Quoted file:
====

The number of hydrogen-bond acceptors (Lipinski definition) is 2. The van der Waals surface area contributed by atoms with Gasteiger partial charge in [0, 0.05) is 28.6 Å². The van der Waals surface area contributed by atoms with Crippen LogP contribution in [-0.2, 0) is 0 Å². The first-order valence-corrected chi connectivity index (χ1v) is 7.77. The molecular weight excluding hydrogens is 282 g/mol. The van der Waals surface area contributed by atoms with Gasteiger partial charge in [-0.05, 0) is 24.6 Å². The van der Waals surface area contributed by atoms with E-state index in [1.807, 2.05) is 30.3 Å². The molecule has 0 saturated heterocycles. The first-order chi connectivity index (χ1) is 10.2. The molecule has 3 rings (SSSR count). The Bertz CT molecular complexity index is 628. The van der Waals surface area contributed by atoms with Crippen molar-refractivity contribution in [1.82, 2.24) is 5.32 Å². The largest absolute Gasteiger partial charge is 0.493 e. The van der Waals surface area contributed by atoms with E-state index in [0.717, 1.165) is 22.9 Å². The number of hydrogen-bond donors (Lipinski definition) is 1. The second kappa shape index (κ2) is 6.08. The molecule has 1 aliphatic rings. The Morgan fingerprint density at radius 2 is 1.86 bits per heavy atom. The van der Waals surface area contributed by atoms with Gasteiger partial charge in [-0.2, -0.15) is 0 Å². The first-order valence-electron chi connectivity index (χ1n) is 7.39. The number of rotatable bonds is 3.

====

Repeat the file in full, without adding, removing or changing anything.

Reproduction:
The number of hydrogen-bond acceptors (Lipinski definition) is 2. The van der Waals surface area contributed by atoms with Gasteiger partial charge in [0, 0.05) is 28.6 Å². The van der Waals surface area contributed by atoms with Crippen LogP contribution in [-0.2, 0) is 0 Å². The first-order valence-corrected chi connectivity index (χ1v) is 7.77. The molecular weight excluding hydrogens is 282 g/mol. The van der Waals surface area contributed by atoms with Gasteiger partial charge in [-0.05, 0) is 24.6 Å². The van der Waals surface area contributed by atoms with E-state index in [1.807, 2.05) is 30.3 Å². The molecule has 0 saturated heterocycles. The first-order chi connectivity index (χ1) is 10.2. The molecule has 3 rings (SSSR count). The Bertz CT molecular complexity index is 628. The van der Waals surface area contributed by atoms with Crippen molar-refractivity contribution in [1.82, 2.24) is 5.32 Å². The largest absolute Gasteiger partial charge is 0.493 e. The van der Waals surface area contributed by atoms with E-state index in [0.717, 1.165) is 22.9 Å². The number of hydrogen-bond donors (Lipinski definition) is 1. The second kappa shape index (κ2) is 6.08. The molecule has 1 aliphatic rings. The Morgan fingerprint density at radius 2 is 1.86 bits per heavy atom. The van der Waals surface area contributed by atoms with Gasteiger partial charge in [-0.2, -0.15) is 0 Å². The first-order valence-electron chi connectivity index (χ1n) is 7.39. The number of rotatable bonds is 3.